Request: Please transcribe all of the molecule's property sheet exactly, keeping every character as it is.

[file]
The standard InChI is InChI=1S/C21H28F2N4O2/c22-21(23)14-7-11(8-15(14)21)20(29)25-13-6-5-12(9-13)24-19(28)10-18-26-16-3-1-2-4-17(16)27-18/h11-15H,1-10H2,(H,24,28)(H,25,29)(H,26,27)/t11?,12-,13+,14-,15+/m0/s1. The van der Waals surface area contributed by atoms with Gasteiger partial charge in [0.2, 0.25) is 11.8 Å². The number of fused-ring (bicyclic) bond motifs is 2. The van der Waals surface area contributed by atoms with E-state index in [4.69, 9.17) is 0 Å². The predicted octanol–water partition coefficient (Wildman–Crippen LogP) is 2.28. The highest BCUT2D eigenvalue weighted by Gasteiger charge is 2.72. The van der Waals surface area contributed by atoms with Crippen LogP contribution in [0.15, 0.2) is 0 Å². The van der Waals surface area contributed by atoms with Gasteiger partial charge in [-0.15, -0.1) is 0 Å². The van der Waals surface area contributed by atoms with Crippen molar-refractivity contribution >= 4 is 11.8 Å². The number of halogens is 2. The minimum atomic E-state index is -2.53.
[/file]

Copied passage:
The standard InChI is InChI=1S/C21H28F2N4O2/c22-21(23)14-7-11(8-15(14)21)20(29)25-13-6-5-12(9-13)24-19(28)10-18-26-16-3-1-2-4-17(16)27-18/h11-15H,1-10H2,(H,24,28)(H,25,29)(H,26,27)/t11?,12-,13+,14-,15+/m0/s1. The van der Waals surface area contributed by atoms with Gasteiger partial charge in [0.2, 0.25) is 11.8 Å². The number of fused-ring (bicyclic) bond motifs is 2. The van der Waals surface area contributed by atoms with E-state index in [4.69, 9.17) is 0 Å². The predicted octanol–water partition coefficient (Wildman–Crippen LogP) is 2.28. The highest BCUT2D eigenvalue weighted by Gasteiger charge is 2.72. The van der Waals surface area contributed by atoms with Crippen LogP contribution in [0.15, 0.2) is 0 Å². The van der Waals surface area contributed by atoms with Gasteiger partial charge in [-0.15, -0.1) is 0 Å². The van der Waals surface area contributed by atoms with Crippen molar-refractivity contribution >= 4 is 11.8 Å². The number of halogens is 2. The minimum atomic E-state index is -2.53.